The Camden International Film Festival will tackle the themes of life, death and transformation in its opening (Thursday, Sept. 29) and closing (Sunday, Oct. 2) films. With locations ranging from the war in Afghanistan and a small town in North Carolina to an artist family’s unusual home in Portugal, the films “Hell and Back Again” and “Convento” will push attendees to consider exactly what life is and how easily it can be transformed.

Opening night at Camden Opera House

The festival will open with the New England Premiere of “Hell and Back Again,” directed by Danfung Dennis. Winner of the Grand Jury Award and Cinematography Award at the 2011 Sundance Film Festival, this film masterfully contrasts the intensity of the frontline with the unsettling normalcy of home. From his embed with US Marines Echo Company in Afghanistan, photojournalist and filmmaker Dennis introduces 25-year-old Sergeant Nathan Harris and follows his life during the war and throughout his recovery after being hit by a Taliban machine-gun bullet.

The film seamlessly transitions from stunning war reportage to an intimate, visceral portrait of one man’s personal struggle at home in North Carolina, where Harris confronts the physical and emotional difficulties of re-adjusting to civilian life. Director Dennis will be in attendance.

Closing night at Cellardoor

The festival will close with a free community screening of “Convento” sponsored by, and presented at, the Cellardoor Winery and Vineyard in Lincolnville. Directed by Jarred Alterman, “Convento” tells the story of the Zwanikken family living in Sao Francisco, a 400-year-old monastery that sits at the convergence of the rivers Oeiras and Guadiana in Portugal, an area that some believe possesses mystical energies. This family of artists embraces and enhances the surrealist storybook landscape where they live. Notably, Dutch kinetic artist Christiaan Zwanikken creates new life in this unusual space, transforming a combination of animal skulls, bones and robotics into new creatures that can walk, talk and fly. Director Alterman will be in attendance.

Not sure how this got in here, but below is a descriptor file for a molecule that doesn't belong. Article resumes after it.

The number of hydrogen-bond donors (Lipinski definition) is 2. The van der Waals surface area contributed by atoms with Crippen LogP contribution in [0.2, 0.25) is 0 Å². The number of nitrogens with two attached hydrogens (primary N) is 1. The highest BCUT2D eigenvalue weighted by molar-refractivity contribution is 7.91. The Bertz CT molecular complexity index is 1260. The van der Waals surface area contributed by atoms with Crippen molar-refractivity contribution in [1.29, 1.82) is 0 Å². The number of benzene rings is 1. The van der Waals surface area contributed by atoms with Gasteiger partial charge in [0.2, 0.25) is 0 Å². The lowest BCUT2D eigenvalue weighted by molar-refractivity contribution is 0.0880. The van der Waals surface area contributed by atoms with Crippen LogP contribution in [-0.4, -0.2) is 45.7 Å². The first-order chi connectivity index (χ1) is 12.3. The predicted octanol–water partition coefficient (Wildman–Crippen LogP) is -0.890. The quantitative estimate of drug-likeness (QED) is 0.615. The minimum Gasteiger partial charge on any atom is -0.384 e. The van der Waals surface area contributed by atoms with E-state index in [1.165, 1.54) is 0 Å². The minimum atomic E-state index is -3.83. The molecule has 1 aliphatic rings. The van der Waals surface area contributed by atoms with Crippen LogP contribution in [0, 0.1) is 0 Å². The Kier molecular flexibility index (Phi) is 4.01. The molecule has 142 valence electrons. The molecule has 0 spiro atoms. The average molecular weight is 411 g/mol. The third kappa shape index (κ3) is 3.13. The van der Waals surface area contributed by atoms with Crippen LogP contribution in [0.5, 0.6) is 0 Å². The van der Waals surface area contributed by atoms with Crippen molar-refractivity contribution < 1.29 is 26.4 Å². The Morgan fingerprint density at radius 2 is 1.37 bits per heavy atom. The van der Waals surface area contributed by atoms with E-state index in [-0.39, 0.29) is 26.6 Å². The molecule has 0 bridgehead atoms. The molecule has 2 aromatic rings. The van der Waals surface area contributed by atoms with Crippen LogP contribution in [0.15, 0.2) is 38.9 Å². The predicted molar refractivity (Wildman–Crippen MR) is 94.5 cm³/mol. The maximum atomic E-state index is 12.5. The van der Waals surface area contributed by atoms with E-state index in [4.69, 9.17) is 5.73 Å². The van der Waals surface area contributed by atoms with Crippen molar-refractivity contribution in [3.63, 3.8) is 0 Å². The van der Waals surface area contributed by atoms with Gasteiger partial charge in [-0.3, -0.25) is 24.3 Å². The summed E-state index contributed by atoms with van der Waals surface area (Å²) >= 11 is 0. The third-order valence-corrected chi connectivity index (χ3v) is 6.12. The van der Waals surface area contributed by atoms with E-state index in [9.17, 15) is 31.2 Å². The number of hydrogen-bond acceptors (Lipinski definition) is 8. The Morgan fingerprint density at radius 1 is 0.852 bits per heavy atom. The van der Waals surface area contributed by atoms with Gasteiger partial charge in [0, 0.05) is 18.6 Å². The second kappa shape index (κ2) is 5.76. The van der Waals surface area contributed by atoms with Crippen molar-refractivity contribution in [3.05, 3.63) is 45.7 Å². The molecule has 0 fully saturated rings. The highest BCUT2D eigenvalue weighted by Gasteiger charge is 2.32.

“We are more than thrilled to be book-ending the 2011 Festival with such powerful films,” said Benjamin Fowlie, founder and director of the Camden International Film Festival.

Fowlie added the festival has always been committed to highlighting new voices in nonfiction storytelling and both Dennis and Alterman have reset the bar for what is typically considered a documentary.

“I don’t think you could find two more different films, but both are similar in their poetic camera work and their ability to completely immerse audiences in the stories that they are sharing. These are two films that people have been talking about all year and I’m very excited to be bringing them both to Maine to continue the conversations,” Fowlie said.

The Camden International Film Festival will showcase nearly 60 documentary features and shorts over the course of the four-day festival, plus several special screenings and events, musical performances and the Points North Documentary Forum. The Points North Documentary Forum consists of workshops and panels and a live pitching session featuring dozens of filmmakers and industry delegates from all over the world.

Now in its seventh year, the Camden International Film Festival is the largest documentary film festival in New England. The remainder of this year’s slate of films will be announced Monday, Aug. 29 — also the last day Early Bird discounts are available for festival passes. For further information about these films or to purchase passes, visit

VillageSoup Art/Entertainment Editor Dagney Ernest can be reached at 207-594-4401 or by email to